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How ‘Safe’ is Smokeless Tobacco?

Posted on January 21st, 2014

Smokeless Tobacco, also known as Chewing Tobacco, comes in a couple of different forms.  Leaves formed into a brick, or twist, is sold as ‘Chewing Tobacco’.  A finer, ground version is often referred to as ‘Snuff’. What are the many risks of using chewing tobacco?

Do you think that because it isn’t lit or inhaled it is safer than cigarettes?  Think again.  All tobacco contains dangerous chemicals which are proven to cause cancer. In fact, over 28 chemicals known to cause cancer are found in cigarettes and smokeless tobacco.  These chemicals absorb through your mucous membranes into your bloodstream.  In the case of ‘smokeless tobacco’, they also stay on your gums and teeth, spread by your saliva quickly to reach all areas of your mouth.

It also contains Nicotine, which is highly addictive.  An average sized portion or ‘dip’ contains the same amount of Nicotine as three cigarettes.The Many Risks of Using Chewing Tobacco

If you have oral cancer, treatment may include surgery (to be blunt, surgery means cutting away portions of your face that are affected – an extremely disfiguring procedure), chemotherapy, and possibly radiation.

Both cigarette smoking and smokeless tobacco cause gum disease and tooth loss.    Here are the facts:

  • Tobacco use causes your gums to pull away from your teeth, exposing the roots. This can eventually lead to tooth loss.  Receding gums can never grow back to normal.
  • Your gums need good blood flow to remain healthy.  Tobacco severely reduces blood flow to vital areas of your mouth.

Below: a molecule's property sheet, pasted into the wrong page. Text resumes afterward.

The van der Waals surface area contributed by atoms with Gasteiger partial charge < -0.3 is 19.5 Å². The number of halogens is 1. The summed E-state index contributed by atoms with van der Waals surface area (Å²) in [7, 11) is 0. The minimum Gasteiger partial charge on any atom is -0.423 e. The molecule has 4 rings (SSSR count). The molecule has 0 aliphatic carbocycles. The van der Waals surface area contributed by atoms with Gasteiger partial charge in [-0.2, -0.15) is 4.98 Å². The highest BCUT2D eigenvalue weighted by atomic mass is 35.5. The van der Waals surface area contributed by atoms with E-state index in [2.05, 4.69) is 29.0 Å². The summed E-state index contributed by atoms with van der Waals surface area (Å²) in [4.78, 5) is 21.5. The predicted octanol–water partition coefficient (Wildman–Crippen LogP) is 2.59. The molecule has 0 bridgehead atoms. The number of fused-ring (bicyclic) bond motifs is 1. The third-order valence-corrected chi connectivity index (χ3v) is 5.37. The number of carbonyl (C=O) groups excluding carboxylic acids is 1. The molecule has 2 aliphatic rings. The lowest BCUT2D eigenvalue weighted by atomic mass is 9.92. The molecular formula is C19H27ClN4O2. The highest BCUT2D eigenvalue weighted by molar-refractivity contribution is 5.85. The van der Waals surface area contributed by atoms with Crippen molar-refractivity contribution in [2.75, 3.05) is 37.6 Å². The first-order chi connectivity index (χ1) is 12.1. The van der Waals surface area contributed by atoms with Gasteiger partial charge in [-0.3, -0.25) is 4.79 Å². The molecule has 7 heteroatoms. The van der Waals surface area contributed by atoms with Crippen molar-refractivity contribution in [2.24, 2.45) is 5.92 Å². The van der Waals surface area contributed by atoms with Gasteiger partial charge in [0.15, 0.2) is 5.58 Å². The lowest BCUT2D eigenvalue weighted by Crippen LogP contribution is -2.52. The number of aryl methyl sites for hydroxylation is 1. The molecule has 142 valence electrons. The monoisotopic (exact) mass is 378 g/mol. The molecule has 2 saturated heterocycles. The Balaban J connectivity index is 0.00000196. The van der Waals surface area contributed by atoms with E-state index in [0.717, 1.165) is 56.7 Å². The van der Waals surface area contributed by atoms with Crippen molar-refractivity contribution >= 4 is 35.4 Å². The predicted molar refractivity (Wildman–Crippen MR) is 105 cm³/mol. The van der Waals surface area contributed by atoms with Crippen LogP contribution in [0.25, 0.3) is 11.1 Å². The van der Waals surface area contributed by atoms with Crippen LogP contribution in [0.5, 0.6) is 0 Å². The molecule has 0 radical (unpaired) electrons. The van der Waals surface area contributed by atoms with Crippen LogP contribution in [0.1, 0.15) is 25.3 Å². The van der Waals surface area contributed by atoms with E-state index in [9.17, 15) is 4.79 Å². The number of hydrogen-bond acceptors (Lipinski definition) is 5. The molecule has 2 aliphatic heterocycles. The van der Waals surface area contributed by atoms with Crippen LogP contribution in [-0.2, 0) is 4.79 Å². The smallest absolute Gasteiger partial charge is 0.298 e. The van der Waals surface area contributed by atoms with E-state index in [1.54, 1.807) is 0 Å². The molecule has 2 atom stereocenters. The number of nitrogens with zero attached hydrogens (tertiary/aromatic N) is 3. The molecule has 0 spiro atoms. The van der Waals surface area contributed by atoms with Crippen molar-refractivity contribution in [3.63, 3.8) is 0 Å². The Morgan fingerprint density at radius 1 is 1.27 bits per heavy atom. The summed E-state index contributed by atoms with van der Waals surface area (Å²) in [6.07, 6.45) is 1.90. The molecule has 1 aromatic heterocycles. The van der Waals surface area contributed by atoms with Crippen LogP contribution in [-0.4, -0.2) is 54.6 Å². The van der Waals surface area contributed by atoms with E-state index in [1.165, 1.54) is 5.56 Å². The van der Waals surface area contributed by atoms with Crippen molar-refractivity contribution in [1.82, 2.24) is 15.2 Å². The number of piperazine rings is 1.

• You may suffer from cracked, bleeding lips and gums.
  • Manufacturers of smokeless tobacco use significant amounts of sugar in their product to improve the flavor.  This sugar stays on your teeth and gums, exponentially increasing your chance of developing tooth decay.
  • Your cheeks and lips may develop sores and white patches.
  • Users of tobacco have a far greater chance for needing root canal treatment.
  • If you need oral surgery and use tobacco, your healing time will be far longer.
  • Chewing tobacco also contains grit and sand, which will scratch your teeth and wear off the enamel over time.

If you are young, you may think ‘this will never happen to me’.  If you use smokeless tobacco, you can be assured the following will occur, and relatively quickly:

  • Your teeth will be stained yellow-brown. Brushing your teeth will do nothing to remove the stains.  Although your dentist can remove most stains, the longer you use smokeless tobacco, the more difficult it becomes.
  • You will develop terrible breath.  Who wants to kiss someone with brown, foul-smelling saliva?
  • Sores and white patches form fairly quickly where the tobacco is held in the mouth.  These are considered ‘pre-cancerous’.
  • Your sense of taste and smell will diminish.  You may wonder why that cheeseburger just doesn’t taste like it used to.  You also may not be as aware as you used to be when you need a shower.

Do you need more convincing?  Pictures can be revealing.  Search ‘effects of smokeless tobacco’ in Google Images and take a look at the pictures.  There are a number of relatively young people featured here. What are the many risks of using chewing tobacco and how might they affect you? Looking at these images might be very revealing.

Would you like to quit?  Here are links to a couple of sites that offer practical information and assistance: ,

The Many Risks of Using Chewing Tobacco

If you have tobacco stains on your teeth and want help to remove them, contact your dentist, who can recommend a bleaching or whitening procedure.  Then, think about your teeth.  You will need to eat for the rest of your life in order to stay alive.  Wouldn’t it be nice to have teeth with which to chew that food?


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